Veterans encouraged to support the Huey
Dear readers and fellow veterans: I address you with a great, saddened heart and great disappointment and total disbelief.
With such a great veteran community in Hardin County, I am surprised the city would turn down the addition of a Medevac Helicopter to be placed behind the Vietnam Veterans Memorial Wall to honor the Huey itself and all Medevac crew’s who saved so many lives during the Vietnam War.
Their reason expressed to me was “it would take away from the serenity of our great Vietnam Veterans Memorial Wall.”
I do not see how or understand how adding such a great honor and tribute would take away from the serenity that is at the Vietnam Veterans Memorial Wall.
I think there’s so many other events held around the Vietnam Veterans Memorial Wall that take away from the serenity more then adding this great tribute.
By far, it would add such great honor, tribute and respect to all the great Helicopter crew members who saved so many lives during the Vietnam War.
Vietnam was America’s first helicopter war.
The Huey Medevac missions had a 97% survival rate if you were loaded on the helicopter.
Just about everyone you know with a Purple Heart would be another name on the Vietnam Veterans Memorial.
The Huey was like the Jeep was in World War II.
It hauled everything wherever but most of all it carried wounded and dead off the battlefield.
The Huey carried so many our brothers and sisters out of harm’s way to live another day and come back to America and raise a family here in Elizabethtown and Hardin County.
I’m asking all veterans and everybody that was saved by a Huey helicopter to please call the City Council of Elizabethtown and Mayor Jeff Gregory and tell them how you feel.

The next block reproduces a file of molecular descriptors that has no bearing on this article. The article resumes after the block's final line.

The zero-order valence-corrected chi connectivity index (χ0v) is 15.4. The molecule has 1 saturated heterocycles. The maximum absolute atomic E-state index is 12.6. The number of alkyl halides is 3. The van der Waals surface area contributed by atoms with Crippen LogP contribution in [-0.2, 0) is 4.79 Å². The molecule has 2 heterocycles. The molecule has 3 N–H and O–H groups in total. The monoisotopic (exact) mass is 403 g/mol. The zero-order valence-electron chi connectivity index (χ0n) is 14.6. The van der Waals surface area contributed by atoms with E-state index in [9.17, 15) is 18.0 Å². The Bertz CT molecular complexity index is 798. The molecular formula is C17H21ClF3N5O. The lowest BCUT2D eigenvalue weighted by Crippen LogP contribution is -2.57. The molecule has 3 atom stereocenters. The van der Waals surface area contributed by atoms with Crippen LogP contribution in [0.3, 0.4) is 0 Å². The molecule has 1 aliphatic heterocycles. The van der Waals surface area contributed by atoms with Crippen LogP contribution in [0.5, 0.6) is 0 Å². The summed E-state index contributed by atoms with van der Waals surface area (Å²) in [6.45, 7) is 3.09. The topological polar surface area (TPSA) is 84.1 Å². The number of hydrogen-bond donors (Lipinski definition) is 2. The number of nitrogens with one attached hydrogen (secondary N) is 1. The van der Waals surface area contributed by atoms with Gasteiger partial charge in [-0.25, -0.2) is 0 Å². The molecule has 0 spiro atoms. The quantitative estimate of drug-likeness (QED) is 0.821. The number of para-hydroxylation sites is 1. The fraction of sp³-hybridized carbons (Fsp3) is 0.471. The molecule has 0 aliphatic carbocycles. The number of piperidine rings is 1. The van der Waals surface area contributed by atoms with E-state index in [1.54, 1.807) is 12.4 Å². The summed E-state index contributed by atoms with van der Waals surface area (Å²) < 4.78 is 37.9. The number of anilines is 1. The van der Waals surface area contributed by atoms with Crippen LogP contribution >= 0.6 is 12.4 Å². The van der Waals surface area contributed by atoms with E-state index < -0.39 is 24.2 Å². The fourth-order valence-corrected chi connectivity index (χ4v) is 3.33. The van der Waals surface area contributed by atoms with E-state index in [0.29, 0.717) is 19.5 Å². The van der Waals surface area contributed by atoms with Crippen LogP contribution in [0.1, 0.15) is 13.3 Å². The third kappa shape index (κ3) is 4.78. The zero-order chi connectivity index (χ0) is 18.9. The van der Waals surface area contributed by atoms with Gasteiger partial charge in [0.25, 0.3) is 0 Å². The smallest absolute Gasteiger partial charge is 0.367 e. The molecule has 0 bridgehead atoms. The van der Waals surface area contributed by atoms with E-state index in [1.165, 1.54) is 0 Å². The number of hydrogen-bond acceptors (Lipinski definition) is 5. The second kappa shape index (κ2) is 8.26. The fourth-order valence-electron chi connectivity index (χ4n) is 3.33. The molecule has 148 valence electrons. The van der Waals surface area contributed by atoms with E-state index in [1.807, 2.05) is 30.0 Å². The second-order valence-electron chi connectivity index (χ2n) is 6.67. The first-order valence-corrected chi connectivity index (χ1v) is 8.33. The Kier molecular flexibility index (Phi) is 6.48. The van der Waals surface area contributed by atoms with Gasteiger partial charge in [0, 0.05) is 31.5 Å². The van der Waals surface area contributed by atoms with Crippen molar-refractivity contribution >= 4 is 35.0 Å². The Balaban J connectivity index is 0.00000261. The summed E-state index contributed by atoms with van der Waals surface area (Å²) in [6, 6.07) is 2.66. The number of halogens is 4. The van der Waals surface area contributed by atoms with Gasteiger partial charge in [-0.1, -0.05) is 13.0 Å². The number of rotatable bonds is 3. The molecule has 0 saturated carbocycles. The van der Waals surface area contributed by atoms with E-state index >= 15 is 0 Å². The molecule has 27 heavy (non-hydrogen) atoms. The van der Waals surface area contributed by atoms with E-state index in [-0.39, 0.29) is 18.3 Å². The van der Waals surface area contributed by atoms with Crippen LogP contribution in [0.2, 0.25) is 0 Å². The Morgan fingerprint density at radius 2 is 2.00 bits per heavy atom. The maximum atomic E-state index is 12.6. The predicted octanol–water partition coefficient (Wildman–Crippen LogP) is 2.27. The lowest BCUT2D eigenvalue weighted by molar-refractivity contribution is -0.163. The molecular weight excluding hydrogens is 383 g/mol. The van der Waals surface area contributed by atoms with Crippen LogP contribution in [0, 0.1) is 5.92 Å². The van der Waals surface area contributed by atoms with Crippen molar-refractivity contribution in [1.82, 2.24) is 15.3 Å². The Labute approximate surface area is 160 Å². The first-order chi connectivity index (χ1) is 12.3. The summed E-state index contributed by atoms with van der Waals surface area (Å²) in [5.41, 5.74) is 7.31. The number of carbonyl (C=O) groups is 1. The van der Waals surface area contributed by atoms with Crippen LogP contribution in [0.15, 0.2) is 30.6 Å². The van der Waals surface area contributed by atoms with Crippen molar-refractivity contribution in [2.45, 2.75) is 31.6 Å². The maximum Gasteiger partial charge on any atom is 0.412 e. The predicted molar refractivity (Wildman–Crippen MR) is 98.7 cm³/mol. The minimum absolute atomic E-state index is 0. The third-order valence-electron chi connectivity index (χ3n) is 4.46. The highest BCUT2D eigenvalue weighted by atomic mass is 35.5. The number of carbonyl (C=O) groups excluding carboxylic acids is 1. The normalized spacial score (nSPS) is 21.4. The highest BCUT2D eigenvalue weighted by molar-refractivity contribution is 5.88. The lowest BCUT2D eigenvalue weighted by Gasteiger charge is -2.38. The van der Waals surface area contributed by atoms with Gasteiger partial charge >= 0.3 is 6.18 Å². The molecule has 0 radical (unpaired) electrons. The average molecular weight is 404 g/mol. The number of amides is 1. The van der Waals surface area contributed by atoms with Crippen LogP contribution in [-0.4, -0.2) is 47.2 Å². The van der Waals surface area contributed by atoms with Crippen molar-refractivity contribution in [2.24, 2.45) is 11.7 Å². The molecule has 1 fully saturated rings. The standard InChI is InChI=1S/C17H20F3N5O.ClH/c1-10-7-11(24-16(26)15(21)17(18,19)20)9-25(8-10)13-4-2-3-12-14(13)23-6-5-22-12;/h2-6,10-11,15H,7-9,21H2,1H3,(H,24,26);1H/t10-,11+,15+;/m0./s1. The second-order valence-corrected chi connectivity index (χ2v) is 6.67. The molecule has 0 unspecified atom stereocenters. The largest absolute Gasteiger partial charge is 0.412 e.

The Huey and the Vietnam Memorial Wall belong together. There is no other location in the city that would bring honor and respect to the Huey.
Please call the city maybe we can get them to change their mind.
Carey T. Christie
Help the Huey
Dyslexia: It’s not just what you think
Per national statistics, about 1 in 5 students in our county schools face difficulties each day when they’re asked to read or spell or write a few sentences. The inability can be crippling academically or at least shaming and anxiety producing. Dyslexia can run from mild to profound and it’s not just about seeing words jumbled up.
Signs of the disability may be noticed in the preschool years when the child has speech delays or jumbles words like spaghetti into pasghetti or can’t seem to rhyme simple words like cat. Reading at school can begin well or poorly, depending on the severity.
However, the typical dyslexic falls behind around grade 3 or 4, when reading to learn is necessary for nearly every subject and words have become complex enough that these differently wired brains cannot process the information.
Unfortunately, the schools usually lack the tools that have been shown in studies to rescue and re-wire these creative souls. Despite the extensive recommendations by the National Reading Panel, there remains little teacher training for something that affects so many. The slow and methodical live interaction some require is in short supply. The computer-based screening tests employed by many schools may not catch the student who is unable to repeat words, break apart sounds and identify the letters and blends that make those sounds. ADHD and math difficulties often accompany dyslexia, causing further confusion on the part of the teacher.
Perhaps this is what contributes to the reading scores that hover around 50% proficiency for our county and city. This is why parents must know the signs of dyslexia and must become their student’s best advocate.
Use Google to find Bright Solutions for Dyslexia or the International Dyslexia Association to educate yourself. It’s likely you know a child who has been left behind and Dyslexia Awareness Month is the perfect time to explore why the student is failing. The good news is that catching up is possible and accommodations can make school both tolerable and beneficial.